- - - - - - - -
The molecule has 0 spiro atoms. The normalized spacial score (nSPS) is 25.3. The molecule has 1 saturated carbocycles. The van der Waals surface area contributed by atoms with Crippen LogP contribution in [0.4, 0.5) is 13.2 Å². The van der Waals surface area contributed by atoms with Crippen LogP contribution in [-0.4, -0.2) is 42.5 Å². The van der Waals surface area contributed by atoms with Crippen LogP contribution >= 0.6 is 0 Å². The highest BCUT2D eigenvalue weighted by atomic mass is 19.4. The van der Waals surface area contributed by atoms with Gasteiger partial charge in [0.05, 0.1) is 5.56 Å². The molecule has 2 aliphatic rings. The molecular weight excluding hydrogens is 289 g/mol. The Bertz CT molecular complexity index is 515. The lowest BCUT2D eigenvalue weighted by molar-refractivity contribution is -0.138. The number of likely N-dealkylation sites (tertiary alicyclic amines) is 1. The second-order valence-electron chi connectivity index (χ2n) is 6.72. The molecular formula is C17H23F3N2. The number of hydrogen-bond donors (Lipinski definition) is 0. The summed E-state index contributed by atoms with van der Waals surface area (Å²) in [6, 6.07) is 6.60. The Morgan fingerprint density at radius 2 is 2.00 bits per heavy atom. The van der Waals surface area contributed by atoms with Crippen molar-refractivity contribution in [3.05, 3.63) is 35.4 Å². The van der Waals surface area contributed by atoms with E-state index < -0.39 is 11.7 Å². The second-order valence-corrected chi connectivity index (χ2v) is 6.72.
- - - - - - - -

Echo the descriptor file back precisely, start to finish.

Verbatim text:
The molecule has 0 spiro atoms. The normalized spacial score (nSPS) is 25.3. The molecule has 1 saturated carbocycles. The van der Waals surface area contributed by atoms with Crippen LogP contribution in [0.4, 0.5) is 13.2 Å². The van der Waals surface area contributed by atoms with Crippen LogP contribution in [-0.4, -0.2) is 42.5 Å². The van der Waals surface area contributed by atoms with Crippen LogP contribution >= 0.6 is 0 Å². The highest BCUT2D eigenvalue weighted by atomic mass is 19.4. The van der Waals surface area contributed by atoms with Gasteiger partial charge in [0.05, 0.1) is 5.56 Å². The molecule has 2 aliphatic rings. The molecular weight excluding hydrogens is 289 g/mol. The Bertz CT molecular complexity index is 515. The lowest BCUT2D eigenvalue weighted by molar-refractivity contribution is -0.138. The number of likely N-dealkylation sites (tertiary alicyclic amines) is 1. The second-order valence-electron chi connectivity index (χ2n) is 6.72. The molecular formula is C17H23F3N2. The number of hydrogen-bond donors (Lipinski definition) is 0. The summed E-state index contributed by atoms with van der Waals surface area (Å²) in [6, 6.07) is 6.60. The Morgan fingerprint density at radius 2 is 2.00 bits per heavy atom. The van der Waals surface area contributed by atoms with Crippen molar-refractivity contribution in [3.05, 3.63) is 35.4 Å². The van der Waals surface area contributed by atoms with E-state index < -0.39 is 11.7 Å². The second-order valence-corrected chi connectivity index (χ2v) is 6.72.